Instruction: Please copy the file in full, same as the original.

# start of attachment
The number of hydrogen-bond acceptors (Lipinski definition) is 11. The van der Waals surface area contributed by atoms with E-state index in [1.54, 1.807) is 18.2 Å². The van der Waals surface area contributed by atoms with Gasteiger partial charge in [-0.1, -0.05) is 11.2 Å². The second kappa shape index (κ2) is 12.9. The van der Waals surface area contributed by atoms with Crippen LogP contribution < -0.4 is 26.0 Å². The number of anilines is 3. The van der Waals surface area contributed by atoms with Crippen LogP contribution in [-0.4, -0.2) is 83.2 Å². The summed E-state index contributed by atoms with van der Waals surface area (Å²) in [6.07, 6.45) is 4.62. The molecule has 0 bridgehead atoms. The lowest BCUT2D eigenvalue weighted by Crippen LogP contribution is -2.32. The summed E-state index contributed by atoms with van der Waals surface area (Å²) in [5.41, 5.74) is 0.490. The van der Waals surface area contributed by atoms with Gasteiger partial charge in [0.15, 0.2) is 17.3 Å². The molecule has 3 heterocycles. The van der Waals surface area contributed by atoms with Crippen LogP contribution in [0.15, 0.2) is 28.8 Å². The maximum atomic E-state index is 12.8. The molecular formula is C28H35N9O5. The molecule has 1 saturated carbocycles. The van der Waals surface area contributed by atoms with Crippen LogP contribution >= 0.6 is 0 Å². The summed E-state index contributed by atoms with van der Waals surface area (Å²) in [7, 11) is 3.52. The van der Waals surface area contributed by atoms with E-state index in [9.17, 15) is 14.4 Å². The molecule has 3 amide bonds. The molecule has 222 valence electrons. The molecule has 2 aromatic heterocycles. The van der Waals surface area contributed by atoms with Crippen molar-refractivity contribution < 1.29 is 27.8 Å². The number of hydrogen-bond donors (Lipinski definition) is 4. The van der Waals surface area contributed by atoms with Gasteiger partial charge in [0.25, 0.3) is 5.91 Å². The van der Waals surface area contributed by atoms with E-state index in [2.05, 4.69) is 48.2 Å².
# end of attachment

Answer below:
The number of hydrogen-bond acceptors (Lipinski definition) is 11. The van der Waals surface area contributed by atoms with E-state index in [1.54, 1.807) is 18.2 Å². The van der Waals surface area contributed by atoms with Gasteiger partial charge in [-0.1, -0.05) is 11.2 Å². The second kappa shape index (κ2) is 12.9. The van der Waals surface area contributed by atoms with Crippen LogP contribution < -0.4 is 26.0 Å². The number of anilines is 3. The van der Waals surface area contributed by atoms with Crippen LogP contribution in [-0.4, -0.2) is 83.2 Å². The summed E-state index contributed by atoms with van der Waals surface area (Å²) in [6.07, 6.45) is 4.62. The molecule has 0 bridgehead atoms. The lowest BCUT2D eigenvalue weighted by Crippen LogP contribution is -2.32. The summed E-state index contributed by atoms with van der Waals surface area (Å²) in [5.41, 5.74) is 0.490. The van der Waals surface area contributed by atoms with Gasteiger partial charge in [0.15, 0.2) is 17.3 Å². The molecule has 3 heterocycles. The van der Waals surface area contributed by atoms with Crippen LogP contribution in [0.15, 0.2) is 28.8 Å². The maximum atomic E-state index is 12.8. The molecular formula is C28H35N9O5. The molecule has 1 saturated carbocycles. The van der Waals surface area contributed by atoms with Crippen LogP contribution >= 0.6 is 0 Å². The summed E-state index contributed by atoms with van der Waals surface area (Å²) in [7, 11) is 3.52. The van der Waals surface area contributed by atoms with E-state index in [9.17, 15) is 14.4 Å². The molecule has 3 amide bonds. The molecule has 222 valence electrons. The molecule has 2 aromatic heterocycles. The van der Waals surface area contributed by atoms with Crippen molar-refractivity contribution < 1.29 is 27.8 Å². The number of hydrogen-bond donors (Lipinski definition) is 4. The van der Waals surface area contributed by atoms with Gasteiger partial charge in [0.25, 0.3) is 5.91 Å². The van der Waals surface area contributed by atoms with E-state index in [2.05, 4.69) is 48.2 Å².